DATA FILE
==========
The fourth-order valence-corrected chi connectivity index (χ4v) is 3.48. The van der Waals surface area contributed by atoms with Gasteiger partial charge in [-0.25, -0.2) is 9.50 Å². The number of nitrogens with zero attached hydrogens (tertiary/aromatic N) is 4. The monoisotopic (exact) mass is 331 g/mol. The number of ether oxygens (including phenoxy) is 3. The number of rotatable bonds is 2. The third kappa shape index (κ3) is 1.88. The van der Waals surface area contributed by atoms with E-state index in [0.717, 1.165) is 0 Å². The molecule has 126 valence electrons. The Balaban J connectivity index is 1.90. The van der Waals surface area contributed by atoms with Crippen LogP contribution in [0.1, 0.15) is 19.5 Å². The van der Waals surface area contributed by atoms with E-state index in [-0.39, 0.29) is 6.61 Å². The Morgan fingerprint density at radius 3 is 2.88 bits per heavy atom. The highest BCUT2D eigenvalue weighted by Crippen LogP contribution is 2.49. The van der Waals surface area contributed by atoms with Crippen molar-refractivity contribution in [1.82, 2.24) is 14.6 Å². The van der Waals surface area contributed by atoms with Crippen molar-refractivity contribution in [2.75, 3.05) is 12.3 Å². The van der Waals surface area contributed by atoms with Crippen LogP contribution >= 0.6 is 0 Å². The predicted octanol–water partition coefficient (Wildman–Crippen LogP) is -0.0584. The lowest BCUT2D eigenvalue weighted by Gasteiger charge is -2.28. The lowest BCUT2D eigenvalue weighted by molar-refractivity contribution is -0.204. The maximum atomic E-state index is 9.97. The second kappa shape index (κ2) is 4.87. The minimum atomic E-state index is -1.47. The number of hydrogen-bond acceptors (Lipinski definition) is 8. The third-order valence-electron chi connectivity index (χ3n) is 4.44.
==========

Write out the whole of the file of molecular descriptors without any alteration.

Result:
The fourth-order valence-corrected chi connectivity index (χ4v) is 3.48. The van der Waals surface area contributed by atoms with Gasteiger partial charge in [-0.25, -0.2) is 9.50 Å². The number of nitrogens with zero attached hydrogens (tertiary/aromatic N) is 4. The monoisotopic (exact) mass is 331 g/mol. The number of ether oxygens (including phenoxy) is 3. The number of rotatable bonds is 2. The third kappa shape index (κ3) is 1.88. The van der Waals surface area contributed by atoms with E-state index in [0.717, 1.165) is 0 Å². The molecule has 126 valence electrons. The Balaban J connectivity index is 1.90. The van der Waals surface area contributed by atoms with Crippen LogP contribution in [0.1, 0.15) is 19.5 Å². The van der Waals surface area contributed by atoms with E-state index in [-0.39, 0.29) is 6.61 Å². The Morgan fingerprint density at radius 3 is 2.88 bits per heavy atom. The highest BCUT2D eigenvalue weighted by Crippen LogP contribution is 2.49. The van der Waals surface area contributed by atoms with Crippen molar-refractivity contribution in [1.82, 2.24) is 14.6 Å². The van der Waals surface area contributed by atoms with Crippen molar-refractivity contribution in [2.75, 3.05) is 12.3 Å². The van der Waals surface area contributed by atoms with Crippen LogP contribution >= 0.6 is 0 Å². The predicted octanol–water partition coefficient (Wildman–Crippen LogP) is -0.0584. The lowest BCUT2D eigenvalue weighted by Gasteiger charge is -2.28. The lowest BCUT2D eigenvalue weighted by molar-refractivity contribution is -0.204. The maximum atomic E-state index is 9.97. The second kappa shape index (κ2) is 4.87. The minimum atomic E-state index is -1.47. The number of hydrogen-bond acceptors (Lipinski definition) is 8. The third-order valence-electron chi connectivity index (χ3n) is 4.44.